If you and your partner aren’t rowing in the same direction, you’re just going to spin in circles (and probably kill each other).
Ok, I’ll stop with the rowing analogies here soon, but it pertains quite well to the topic.
I work with a lot of spouses in my business coaching, and I work with a lot of people who seem to have a spouse that acts more like an anchor than a partner.
It’s honestly one of the biggest hurdles I see to someone’s success in almost any venture.
With an unsupportive partner, I can almost guarantee that you will fail.
On the contrary, if you have a supportive partner who acts like a teammate, you’ll both get where you want to go twice as fast.
- Get on the same page, even if your stories tell a slightly different tale. As I mentioned a few weeks ago about goal setting, we like to extend our view out to many decades from now and work backwards. To recap, we do last ten years of life, 10 years from now, 3-5 years from now, then 1 year from now. We do this individually and then we do this as a team.
Then we come back together, compare notes and separate things out for what we need to work towards as a family and what we both want to chase as individuals.
Thankfully for us, we’re headed in the same general direction, and for the things that differ, we can both achieve what we’re after without totally diverging from the united path.
We’ve done this on vision boards (in fact that’s how we ended up in Sandpoint, owning a gym), we’ve done this on whiteboards, and now we just do this with a shared google doc.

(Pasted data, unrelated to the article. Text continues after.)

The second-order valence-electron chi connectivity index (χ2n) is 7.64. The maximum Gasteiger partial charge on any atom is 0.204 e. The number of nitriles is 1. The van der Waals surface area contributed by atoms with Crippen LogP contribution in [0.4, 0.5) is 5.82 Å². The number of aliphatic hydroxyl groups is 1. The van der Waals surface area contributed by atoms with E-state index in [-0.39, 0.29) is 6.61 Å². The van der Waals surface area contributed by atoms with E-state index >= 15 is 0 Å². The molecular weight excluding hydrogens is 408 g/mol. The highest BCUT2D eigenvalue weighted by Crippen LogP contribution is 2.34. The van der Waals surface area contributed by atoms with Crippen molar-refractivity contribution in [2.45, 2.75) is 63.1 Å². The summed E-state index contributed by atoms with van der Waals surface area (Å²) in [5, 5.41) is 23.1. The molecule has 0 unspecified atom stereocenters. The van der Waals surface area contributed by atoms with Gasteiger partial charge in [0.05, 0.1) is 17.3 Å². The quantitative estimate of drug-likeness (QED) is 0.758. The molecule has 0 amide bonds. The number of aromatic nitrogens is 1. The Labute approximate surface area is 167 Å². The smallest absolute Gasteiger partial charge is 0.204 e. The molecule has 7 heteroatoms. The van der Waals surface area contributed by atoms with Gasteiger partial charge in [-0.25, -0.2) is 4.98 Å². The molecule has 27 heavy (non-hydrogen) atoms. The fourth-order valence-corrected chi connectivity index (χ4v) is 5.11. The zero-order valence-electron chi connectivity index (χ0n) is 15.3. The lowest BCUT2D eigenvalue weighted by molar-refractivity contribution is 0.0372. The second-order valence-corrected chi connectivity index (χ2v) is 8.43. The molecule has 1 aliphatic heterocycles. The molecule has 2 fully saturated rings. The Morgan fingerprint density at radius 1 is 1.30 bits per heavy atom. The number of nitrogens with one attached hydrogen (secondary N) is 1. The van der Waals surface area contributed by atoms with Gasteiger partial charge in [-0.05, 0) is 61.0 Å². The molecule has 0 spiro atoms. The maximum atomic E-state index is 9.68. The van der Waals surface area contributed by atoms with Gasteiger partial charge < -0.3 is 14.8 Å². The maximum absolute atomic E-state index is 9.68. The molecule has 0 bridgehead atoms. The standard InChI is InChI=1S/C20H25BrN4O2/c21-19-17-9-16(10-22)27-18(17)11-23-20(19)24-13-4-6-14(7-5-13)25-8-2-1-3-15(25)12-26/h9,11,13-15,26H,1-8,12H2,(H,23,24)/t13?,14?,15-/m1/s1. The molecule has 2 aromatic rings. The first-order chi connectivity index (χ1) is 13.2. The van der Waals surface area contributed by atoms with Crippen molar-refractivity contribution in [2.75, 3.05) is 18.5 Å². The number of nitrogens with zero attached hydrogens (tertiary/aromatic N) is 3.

- Once we have the big pictures stuff ironed out and clear, we come together to outline the specifics of the next year and upcoming 90 day focuses. We talk about goals, habits, areas of intention, finances, trips, and potential obstacles. Then we talk about how each person plays a part on the team. Sometimes it’s holding the other accountable, sometimes it’s what that person’s business is responsible for, and sometimes it’s giving the other person grace for the thing that they want to do.
To give it some structure, we use 6 “F”s. Freedom, finances, family, faith, fitness and future. Those are a little gray, so sometimes things won’t fit into a neat little category, but we’ve found it to be pretty sufficient.
- Then, and this is where the magic happens, we revisit this list every single week. Occasionally we miss a week, but it’s rare. We’re so dedicated to this process because we’ve seen what happens when we take months off, and we’ve seen what happens when we’re diligent. It is night and day difference. Like monumental in trajectory type different.
We go line by line by line and talk about our combined goals, our individual goals and what happened that week. Sometimes it’s great. Sometimes we feel like we really moved the needle, or at least checked the box. Other times it is horrendous. Most of the time it falls somewhere in the middle.
But the best part about it is that we’re moving forward together and each helping the other one move forward on their own. Sometimes that’s a tough conversation. If one’s goal is working out 5 days a week, and they haven’t for a few weeks in a row, despite their stated intents, it can be a little awkward, but if you’re successful as partners, you’ll find a way to encourage and help without it getting too bad, and the partner that needs the help will be thankful for it in the long run.
That’s it! So now you just need to go get together with your partner and magnify your efforts to massively impact your trajectory.